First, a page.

Managing Emails and Video Calls in Your “New Normal”
If you’re having problems achieving a healthy work/home balance or getting work done because of home responsibilities, then think about a system of time management that you can put in place to reduce stress. Most of the time, we’re overwhelmed because we think we have to fix everything at once. Pick something as a starting point, like something you can change with little effort or something that really bothers you.
Managing your emails and video calls could be a good place to start.
Set Email Boundaries
Let people know when you’ll respond to emails. If you say, “I try to respond to email within 24 hours,” then you need to repeat that often to help people understand when you’re checking emails.
Don’t panic if you can’t respond to emails immediately. When it makes sense to, creating an auto-reply message can be helpful. It can say, “I’m not answering emails right now. I’m in a webinar.” People will know you’ve got something going on. Then, you can respond without panicking.
- Clear subject lines get emails opened: For example, if you have a specific request, include it in the subject line (such as, “Need bio today”).
- Write a focused message: A short message is a good message. If you send something longer than a few sentences, then consider putting it in a Word document and adding it as an attachment. This will alert the reader that your message will require more time to read.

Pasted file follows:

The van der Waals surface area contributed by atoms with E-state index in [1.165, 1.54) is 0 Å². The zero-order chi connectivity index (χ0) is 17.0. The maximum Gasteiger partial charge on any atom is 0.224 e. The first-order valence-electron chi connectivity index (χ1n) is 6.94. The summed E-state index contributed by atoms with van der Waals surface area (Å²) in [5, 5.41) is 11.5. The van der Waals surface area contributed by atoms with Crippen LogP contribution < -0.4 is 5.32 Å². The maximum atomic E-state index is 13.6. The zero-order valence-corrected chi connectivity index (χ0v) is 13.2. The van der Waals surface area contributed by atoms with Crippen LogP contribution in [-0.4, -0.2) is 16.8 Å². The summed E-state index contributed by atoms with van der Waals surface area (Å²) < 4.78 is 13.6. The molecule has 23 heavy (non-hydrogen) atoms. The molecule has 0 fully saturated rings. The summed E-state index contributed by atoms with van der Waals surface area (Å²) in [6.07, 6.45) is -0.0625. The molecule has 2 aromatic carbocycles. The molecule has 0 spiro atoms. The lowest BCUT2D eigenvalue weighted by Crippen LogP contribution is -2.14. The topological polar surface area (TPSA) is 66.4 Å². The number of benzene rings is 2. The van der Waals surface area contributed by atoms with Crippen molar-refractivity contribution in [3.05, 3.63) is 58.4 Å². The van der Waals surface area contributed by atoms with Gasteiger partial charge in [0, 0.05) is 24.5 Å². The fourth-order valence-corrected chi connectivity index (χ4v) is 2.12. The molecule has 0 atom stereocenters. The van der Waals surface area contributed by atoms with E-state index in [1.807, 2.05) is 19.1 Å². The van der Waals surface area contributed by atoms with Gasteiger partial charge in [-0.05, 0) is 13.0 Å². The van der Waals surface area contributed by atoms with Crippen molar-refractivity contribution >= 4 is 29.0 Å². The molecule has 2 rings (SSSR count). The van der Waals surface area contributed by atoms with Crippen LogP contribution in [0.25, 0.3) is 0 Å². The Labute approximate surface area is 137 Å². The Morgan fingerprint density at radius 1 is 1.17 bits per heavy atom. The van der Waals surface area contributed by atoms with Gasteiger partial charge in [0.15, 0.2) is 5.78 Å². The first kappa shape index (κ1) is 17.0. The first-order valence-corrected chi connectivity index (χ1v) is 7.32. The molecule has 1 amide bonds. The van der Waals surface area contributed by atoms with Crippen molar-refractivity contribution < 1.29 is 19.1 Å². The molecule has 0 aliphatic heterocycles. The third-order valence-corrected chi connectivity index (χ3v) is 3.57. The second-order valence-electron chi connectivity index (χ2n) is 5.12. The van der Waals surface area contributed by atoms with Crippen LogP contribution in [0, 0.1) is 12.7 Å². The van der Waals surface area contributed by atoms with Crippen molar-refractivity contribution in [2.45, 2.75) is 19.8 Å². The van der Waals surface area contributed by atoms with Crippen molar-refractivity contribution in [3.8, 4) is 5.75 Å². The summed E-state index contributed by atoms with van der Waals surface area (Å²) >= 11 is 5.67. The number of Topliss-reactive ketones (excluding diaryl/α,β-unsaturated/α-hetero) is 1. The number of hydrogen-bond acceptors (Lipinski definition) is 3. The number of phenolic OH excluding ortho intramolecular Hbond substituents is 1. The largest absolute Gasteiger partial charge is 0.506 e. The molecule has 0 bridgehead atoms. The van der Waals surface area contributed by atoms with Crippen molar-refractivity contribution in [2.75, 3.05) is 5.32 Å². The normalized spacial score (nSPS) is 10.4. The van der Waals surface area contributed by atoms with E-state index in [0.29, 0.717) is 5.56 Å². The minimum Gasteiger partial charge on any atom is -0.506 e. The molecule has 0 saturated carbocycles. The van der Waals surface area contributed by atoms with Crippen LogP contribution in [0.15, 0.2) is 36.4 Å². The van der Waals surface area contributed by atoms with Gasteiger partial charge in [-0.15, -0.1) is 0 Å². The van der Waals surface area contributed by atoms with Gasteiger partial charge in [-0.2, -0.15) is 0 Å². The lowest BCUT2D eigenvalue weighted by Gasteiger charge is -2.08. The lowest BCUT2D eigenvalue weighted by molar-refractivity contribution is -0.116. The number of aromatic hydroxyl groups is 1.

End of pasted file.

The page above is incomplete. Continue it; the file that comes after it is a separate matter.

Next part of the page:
- Identify yourself: Be clear about who you are and how you can be contacted. Include an email signature line with your title, phone, email, and website.
- Always assume your email is not private: For example, it’s easy to send an angry email. If you get to that place, then write that email and send it to yourself. This gives you a chance to try reading it from the intended recipient’s perspective, then you can decide if you really need to send that email.
- Be polite, greet, and sign off as appropriate: Be judicious about your use of Reply All, CAPS, underlining, bolding, or emoticons.
Set Video Call Boundaries
Treat your video meetings like regular meetings. When using online platforms like Zoom, it’s easy for people to book back-to-back meetings and forget the need for breaks in between them. If you schedule a full hour for a meeting, keep the actual meeting agenda to 50 minutes so that people have 10 minutes to stretch, go to the restroom, or grab a drink.
- Don’t multitask: Stay focused and present. Video call participants will be able to tell if you’re distracted, which could ultimately impact meeting outcomes negatively.
- Optimize your video camera presence: Set the video camera to view your face straight on. Avoid backlighting and reduce background stimuli if you can.
- Do a phone conference call instead: For meetings with one or two people, consider using the phone, which can be a richer, more relationship-based medium.
- Admit video fatigue: You’re not the only one feeling tired of being on camera. Turn off your camera. Ask for an alternative, such as a phone call or email.
Setting boundaries can be hard but investing the time to set them up can do a lot to make ourselves feel better.
Thanks to Amanda Shaffer, Shaffer Coaching, LLC, for providing the content that this blog post is based on!